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CQC warns Miss J R Hira that she must make improvements

Published:
18 December 2013
Categories:
  • Media,
  • Care homes without nursing

18 December 2013

On 5 November 2013 the Care Quality Commission carried out a follow-up inspection visit to Winterton House to check whether the provider had made improvements to the service. We found that improvements to meet the required standards had not been made. We have issued three warning notices to the provider in relation to:

Management of medicines

We found that the provider was failing to protect service users against the risks associated with the unsafe use and management of medicines. There were delays in recording when people were given medicine. In some cases, there were no records of whether someone had been given their medicine. People are not being protected because staff did not have accurate records of when people were given their medicine. This put them at risk of either missing a dose of medicine or being given too much. This put people’s health at risk.

Safety and suitability of premises

We found that the provider was failing to ensure that people are protected against the risks associated with unsafe or unsuitable premises. The provider had not ensured that all parts of the home were suitably clean. We found grey mould on the inside of a window and soil from plant pots on the window sill in the dining room. There were electric cables on the living room floor that posed a trip hazard. This was especially unsafe, as people who use the service include those who are frail, (with an increased risk of an adverse effect on their health from a fall) and those who have dementia who may not understand how to avoid harming themselves.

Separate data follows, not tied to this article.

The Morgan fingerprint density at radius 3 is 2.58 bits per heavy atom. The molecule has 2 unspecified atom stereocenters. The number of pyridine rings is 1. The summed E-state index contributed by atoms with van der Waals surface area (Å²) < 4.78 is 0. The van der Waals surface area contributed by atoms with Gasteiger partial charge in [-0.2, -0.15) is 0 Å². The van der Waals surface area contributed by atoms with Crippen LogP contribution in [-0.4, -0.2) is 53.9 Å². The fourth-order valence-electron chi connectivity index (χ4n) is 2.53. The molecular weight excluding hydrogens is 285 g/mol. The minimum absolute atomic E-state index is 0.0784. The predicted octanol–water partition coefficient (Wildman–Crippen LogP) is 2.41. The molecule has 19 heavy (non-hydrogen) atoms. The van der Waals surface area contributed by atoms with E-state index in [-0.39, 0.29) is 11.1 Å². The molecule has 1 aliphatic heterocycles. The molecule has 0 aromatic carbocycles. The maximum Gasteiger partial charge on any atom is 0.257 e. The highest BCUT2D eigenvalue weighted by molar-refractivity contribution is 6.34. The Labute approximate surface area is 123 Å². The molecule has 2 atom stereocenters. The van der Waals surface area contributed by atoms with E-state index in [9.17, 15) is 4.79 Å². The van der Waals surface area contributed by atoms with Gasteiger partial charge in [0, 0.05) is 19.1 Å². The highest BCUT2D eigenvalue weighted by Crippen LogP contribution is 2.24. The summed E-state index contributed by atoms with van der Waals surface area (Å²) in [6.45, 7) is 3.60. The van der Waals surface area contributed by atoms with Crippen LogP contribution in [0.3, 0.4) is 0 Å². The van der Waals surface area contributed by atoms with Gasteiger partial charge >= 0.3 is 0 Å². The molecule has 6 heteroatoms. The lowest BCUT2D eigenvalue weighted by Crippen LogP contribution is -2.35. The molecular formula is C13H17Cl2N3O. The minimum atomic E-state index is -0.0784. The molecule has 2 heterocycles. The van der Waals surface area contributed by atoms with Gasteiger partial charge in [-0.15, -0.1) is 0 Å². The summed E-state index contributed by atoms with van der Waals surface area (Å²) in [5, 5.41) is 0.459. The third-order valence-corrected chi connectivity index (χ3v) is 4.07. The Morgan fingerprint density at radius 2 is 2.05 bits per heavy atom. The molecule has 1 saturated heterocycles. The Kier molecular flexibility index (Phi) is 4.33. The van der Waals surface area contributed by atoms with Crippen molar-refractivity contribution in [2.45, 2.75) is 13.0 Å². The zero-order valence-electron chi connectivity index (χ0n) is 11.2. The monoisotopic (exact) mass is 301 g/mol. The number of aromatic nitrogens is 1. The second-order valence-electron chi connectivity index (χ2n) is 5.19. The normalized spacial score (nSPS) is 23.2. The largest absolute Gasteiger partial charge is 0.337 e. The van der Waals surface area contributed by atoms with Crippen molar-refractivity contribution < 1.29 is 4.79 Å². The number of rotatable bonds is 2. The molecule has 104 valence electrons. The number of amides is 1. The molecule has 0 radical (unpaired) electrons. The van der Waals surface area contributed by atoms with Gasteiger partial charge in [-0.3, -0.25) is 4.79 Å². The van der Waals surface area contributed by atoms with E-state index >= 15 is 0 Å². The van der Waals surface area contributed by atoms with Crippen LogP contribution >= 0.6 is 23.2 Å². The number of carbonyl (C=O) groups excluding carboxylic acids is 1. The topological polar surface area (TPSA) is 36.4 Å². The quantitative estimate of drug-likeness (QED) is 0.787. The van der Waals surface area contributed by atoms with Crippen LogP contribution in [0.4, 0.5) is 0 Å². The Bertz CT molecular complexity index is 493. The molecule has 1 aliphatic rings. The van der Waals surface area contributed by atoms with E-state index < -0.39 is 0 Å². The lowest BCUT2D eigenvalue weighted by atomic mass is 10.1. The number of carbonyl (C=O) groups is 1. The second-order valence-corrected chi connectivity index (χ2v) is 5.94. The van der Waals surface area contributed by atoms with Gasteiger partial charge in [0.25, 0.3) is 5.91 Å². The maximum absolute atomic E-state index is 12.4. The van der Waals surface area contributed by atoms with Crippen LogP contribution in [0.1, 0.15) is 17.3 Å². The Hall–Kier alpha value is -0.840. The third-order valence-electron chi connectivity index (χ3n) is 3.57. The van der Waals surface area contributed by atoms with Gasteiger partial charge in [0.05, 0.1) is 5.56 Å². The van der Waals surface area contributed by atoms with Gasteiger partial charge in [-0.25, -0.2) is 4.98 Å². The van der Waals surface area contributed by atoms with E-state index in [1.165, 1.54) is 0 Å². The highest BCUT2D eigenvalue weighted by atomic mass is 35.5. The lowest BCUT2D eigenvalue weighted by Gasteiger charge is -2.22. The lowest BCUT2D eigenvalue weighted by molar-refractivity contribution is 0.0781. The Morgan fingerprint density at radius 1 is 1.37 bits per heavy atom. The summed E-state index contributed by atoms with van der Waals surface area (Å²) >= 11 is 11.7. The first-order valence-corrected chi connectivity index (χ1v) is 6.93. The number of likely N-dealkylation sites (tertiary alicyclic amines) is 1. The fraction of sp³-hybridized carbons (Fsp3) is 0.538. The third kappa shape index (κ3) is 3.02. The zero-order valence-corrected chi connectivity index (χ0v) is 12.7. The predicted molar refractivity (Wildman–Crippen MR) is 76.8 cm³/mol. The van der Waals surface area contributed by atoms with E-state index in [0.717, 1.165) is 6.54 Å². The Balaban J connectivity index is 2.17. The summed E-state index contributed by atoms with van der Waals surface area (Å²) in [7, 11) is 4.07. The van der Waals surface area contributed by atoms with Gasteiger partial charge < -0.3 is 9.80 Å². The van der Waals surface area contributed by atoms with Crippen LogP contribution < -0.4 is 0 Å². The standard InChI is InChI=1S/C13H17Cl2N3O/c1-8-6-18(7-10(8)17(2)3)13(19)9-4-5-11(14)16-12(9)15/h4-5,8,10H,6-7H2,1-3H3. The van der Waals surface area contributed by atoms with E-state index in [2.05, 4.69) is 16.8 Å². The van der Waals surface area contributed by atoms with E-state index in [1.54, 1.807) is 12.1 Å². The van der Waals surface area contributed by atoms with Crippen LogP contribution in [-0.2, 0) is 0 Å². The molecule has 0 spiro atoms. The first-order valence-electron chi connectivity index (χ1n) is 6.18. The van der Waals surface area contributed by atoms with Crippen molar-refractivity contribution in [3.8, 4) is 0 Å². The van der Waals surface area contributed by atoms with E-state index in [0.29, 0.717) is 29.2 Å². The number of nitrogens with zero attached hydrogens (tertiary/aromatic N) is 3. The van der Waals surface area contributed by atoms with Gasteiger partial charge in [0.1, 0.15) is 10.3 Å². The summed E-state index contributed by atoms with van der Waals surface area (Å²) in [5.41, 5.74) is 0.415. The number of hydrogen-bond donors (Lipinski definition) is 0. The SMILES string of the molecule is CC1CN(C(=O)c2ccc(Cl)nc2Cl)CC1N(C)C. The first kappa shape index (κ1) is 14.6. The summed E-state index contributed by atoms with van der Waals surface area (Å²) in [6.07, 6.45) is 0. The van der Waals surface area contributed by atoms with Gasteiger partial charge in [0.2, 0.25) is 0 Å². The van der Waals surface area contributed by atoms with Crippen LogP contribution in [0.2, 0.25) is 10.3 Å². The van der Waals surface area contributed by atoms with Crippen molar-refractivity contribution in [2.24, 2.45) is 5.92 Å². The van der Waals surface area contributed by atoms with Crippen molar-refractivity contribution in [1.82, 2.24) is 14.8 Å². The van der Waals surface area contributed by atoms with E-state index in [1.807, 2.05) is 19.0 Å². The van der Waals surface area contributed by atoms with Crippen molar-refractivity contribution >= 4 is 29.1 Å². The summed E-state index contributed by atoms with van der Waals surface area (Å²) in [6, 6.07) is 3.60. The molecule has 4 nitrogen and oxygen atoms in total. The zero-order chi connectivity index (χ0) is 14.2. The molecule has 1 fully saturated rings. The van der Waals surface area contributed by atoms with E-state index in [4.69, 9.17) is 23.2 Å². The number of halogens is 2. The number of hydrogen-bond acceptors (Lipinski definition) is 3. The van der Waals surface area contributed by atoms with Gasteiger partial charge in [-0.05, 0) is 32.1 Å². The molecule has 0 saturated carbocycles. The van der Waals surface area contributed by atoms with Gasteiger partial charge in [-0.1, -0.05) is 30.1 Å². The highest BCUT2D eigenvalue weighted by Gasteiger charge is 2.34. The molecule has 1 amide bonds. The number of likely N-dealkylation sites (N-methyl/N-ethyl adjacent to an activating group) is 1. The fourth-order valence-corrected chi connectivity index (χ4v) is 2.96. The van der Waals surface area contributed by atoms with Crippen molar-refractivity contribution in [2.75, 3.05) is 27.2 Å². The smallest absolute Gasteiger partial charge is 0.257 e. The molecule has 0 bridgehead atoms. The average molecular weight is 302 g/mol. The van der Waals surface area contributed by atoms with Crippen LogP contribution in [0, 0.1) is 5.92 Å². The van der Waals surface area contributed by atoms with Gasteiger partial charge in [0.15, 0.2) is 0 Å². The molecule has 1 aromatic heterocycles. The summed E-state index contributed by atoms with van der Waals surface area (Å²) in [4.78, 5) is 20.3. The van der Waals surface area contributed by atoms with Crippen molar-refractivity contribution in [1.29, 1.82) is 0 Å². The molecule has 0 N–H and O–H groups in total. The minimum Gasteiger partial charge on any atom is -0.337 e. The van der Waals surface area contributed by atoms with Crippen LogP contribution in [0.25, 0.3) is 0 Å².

Supporting workers

We found there were no written records to confirm that the provider had assessed the competence of staff to carry out their designated role and meet people’s needs effectively. We could not be sure that people received care and support from staff who were trained and supported to deliver it to an appropriate standard.

CQC inspectors will return unannounced in due course to check whether the required improvements have been made. For more details of the findings from the inspection. Read the full report here.

If the required improvements are not made within the set timescale, CQC has a range of enforcement powers which include restricting the services that a provider can offer, or, in the most serious cases, suspending or cancelling a service. CQC can also issue financial penalty notices and cautions, or prosecute the provider for failing to meet national standards.